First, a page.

Years ago, I worked with a wonderful man named Paul Newland. He was the ad salesman for The Message, and he lived in the town of Washington.
One day, he suggested that I do a story about an old Catholic cemetery that was located in his neck of the woods. I thought that sounded like a great idea; and one grey winter morning, I headed up Indiana Highway 57.
It took me a while, but I finally found the spot that he was talking about. It was off of a gravel road tucked behind a large grove of tall trees.
I wandered around it for a while, making a few notes about the last names of the people who were buried there, and then I took some photos of the headstones.
When I got back into my car, I realized that I had NO idea where I was!
I did know that west was straight ahead of my car’s dashboard, and that south was on my left. I remember thinking that if I went west far enough I would hit the Wabash River, and if I kept going south I could eventually swim in the Ohio River. I decided to zigzag south and then west, and then south and west again until I finally connected with a familiar highway.
And the entire time that I was lost? I was laughing.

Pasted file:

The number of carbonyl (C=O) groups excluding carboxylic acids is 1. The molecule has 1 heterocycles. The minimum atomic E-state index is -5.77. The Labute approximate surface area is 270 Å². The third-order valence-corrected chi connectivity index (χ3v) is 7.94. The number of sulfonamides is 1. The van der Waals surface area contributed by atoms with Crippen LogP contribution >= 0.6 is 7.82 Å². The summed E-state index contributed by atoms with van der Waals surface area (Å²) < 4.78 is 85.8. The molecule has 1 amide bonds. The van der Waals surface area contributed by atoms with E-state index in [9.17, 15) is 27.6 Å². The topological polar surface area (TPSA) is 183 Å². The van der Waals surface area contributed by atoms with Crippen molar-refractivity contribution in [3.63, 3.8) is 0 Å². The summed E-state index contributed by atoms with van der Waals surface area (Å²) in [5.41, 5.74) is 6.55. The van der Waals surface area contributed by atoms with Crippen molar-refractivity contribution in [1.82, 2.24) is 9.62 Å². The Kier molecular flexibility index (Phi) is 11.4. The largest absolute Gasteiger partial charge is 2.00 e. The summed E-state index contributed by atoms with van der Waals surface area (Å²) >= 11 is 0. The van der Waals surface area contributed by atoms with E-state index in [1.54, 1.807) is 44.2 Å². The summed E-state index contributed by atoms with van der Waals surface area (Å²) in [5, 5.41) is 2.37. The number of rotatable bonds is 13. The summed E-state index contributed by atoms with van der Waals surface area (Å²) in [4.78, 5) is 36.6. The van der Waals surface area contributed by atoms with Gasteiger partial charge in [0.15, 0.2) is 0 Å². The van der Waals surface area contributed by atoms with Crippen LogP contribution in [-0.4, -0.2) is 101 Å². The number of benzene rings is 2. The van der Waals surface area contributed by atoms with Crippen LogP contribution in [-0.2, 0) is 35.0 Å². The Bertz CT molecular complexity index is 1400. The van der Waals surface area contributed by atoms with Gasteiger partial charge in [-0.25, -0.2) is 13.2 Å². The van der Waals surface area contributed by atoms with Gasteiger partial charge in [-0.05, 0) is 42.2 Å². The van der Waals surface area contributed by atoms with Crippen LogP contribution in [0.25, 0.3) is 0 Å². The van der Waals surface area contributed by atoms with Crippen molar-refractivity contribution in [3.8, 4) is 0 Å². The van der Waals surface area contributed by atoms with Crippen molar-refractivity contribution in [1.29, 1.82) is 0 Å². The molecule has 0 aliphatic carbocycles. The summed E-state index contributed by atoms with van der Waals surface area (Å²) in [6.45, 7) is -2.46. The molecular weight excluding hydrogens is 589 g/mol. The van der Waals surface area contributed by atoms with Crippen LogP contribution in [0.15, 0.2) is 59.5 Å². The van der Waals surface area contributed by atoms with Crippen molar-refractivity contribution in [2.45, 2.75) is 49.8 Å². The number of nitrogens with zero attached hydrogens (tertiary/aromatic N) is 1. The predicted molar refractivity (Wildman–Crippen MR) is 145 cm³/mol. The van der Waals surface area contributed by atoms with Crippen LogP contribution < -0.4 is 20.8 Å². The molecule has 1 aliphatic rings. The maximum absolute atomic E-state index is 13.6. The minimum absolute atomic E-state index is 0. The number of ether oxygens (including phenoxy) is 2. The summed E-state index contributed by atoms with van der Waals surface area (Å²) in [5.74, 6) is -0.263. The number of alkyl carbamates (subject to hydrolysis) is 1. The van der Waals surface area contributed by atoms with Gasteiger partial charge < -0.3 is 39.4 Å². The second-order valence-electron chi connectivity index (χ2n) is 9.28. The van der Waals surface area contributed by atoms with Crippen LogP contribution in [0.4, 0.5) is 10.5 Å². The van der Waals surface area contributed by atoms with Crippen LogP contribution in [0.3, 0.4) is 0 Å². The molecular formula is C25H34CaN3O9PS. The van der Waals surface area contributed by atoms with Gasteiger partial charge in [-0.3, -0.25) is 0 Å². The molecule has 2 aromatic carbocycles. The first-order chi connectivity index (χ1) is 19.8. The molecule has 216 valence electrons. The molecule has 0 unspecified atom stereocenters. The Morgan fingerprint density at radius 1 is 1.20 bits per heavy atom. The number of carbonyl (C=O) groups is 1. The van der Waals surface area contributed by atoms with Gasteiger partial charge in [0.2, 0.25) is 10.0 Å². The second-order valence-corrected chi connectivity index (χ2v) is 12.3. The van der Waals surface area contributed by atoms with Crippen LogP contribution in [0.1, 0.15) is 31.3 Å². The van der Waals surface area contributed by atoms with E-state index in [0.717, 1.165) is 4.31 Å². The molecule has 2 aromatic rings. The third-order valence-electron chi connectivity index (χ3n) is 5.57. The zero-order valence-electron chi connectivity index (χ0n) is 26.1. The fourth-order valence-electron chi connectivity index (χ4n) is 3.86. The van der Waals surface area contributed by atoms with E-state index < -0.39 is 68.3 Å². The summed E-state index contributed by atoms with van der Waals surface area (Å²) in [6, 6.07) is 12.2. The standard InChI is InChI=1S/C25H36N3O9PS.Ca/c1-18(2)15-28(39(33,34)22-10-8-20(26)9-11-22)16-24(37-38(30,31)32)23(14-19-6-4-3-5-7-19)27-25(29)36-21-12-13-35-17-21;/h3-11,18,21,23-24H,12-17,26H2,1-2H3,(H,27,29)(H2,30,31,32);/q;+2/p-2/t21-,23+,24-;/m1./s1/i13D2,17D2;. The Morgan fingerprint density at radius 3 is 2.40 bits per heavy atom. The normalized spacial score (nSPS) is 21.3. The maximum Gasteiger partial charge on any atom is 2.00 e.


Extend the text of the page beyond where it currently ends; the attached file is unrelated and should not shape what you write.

I wasn’t familiar with the famous “Laughing Jesus” artwork by Christian artist Ralph Kozak back then, but I have a feeling that Jesus was right with me that morning as I drove through unfamiliar territory. And I bet He was laughing.
More recently, I had to be in rural Henderson for a meeting. It was the week when the Ohio River had treacherously overrun its banks, and there was water everywhere.
My driving instructions were clear and ended with the words, “Ignore the road closed sign.”
I followed directions, and when I came to a four-way stop, I paid no attention to the “road closed” sign as I made a left.
That’s when things got dicey. As I drove around each curve, I prepared myself for possible flooding. I slowed as I drove down each hill, not sure what I would find. A street filled with water? Heavy flooding? Ducks swimming on the road?
In every valley, I found nothing unusual. Just more of the country road.
Even so, I found myself holding my breath as I drove.
After about 10 minutes, I descended one last hill, came to an intersection, and immediately spotted the driveway I was looking for. Twenty feet past the driveway was a “road closed” sign, placed there because of high water.
I exhaled a deep breath, and pulled into the driveway.
I was safe. I had listened to a trusted voice.
When we are lost, what do we do? Do we laugh because we know that Jesus is at our side?
Do we listen to those who know more than we do?
Sometimes, we think we are lost, but we are not.
In moments of uncertainly, we need to be certain of one thing: God always knows exactly where we are!